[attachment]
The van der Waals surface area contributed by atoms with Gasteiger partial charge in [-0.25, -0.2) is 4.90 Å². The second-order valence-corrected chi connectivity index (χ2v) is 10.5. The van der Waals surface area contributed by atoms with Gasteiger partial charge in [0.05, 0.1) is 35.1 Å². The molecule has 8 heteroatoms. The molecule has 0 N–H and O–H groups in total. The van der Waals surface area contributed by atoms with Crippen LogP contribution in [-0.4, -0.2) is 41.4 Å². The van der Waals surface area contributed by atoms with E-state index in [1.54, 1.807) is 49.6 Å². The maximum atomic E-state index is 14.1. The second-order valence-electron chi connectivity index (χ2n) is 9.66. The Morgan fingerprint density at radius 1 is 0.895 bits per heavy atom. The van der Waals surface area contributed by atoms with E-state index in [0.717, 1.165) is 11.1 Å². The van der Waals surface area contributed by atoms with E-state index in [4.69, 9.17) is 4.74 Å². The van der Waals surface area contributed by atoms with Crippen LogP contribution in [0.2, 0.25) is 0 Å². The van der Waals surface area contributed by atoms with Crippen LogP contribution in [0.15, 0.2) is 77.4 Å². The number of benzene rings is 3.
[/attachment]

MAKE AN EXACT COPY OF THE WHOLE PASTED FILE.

The van der Waals surface area contributed by atoms with Gasteiger partial charge in [-0.25, -0.2) is 4.90 Å². The second-order valence-corrected chi connectivity index (χ2v) is 10.5. The van der Waals surface area contributed by atoms with Gasteiger partial charge in [0.05, 0.1) is 35.1 Å². The molecule has 8 heteroatoms. The molecule has 0 N–H and O–H groups in total. The van der Waals surface area contributed by atoms with Crippen LogP contribution in [-0.4, -0.2) is 41.4 Å². The van der Waals surface area contributed by atoms with E-state index in [1.54, 1.807) is 49.6 Å². The maximum atomic E-state index is 14.1. The second-order valence-electron chi connectivity index (χ2n) is 9.66. The Morgan fingerprint density at radius 1 is 0.895 bits per heavy atom. The van der Waals surface area contributed by atoms with E-state index in [0.717, 1.165) is 11.1 Å². The van der Waals surface area contributed by atoms with E-state index in [4.69, 9.17) is 4.74 Å². The van der Waals surface area contributed by atoms with Crippen LogP contribution in [0.2, 0.25) is 0 Å². The van der Waals surface area contributed by atoms with Crippen LogP contribution in [0.15, 0.2) is 77.4 Å². The number of benzene rings is 3.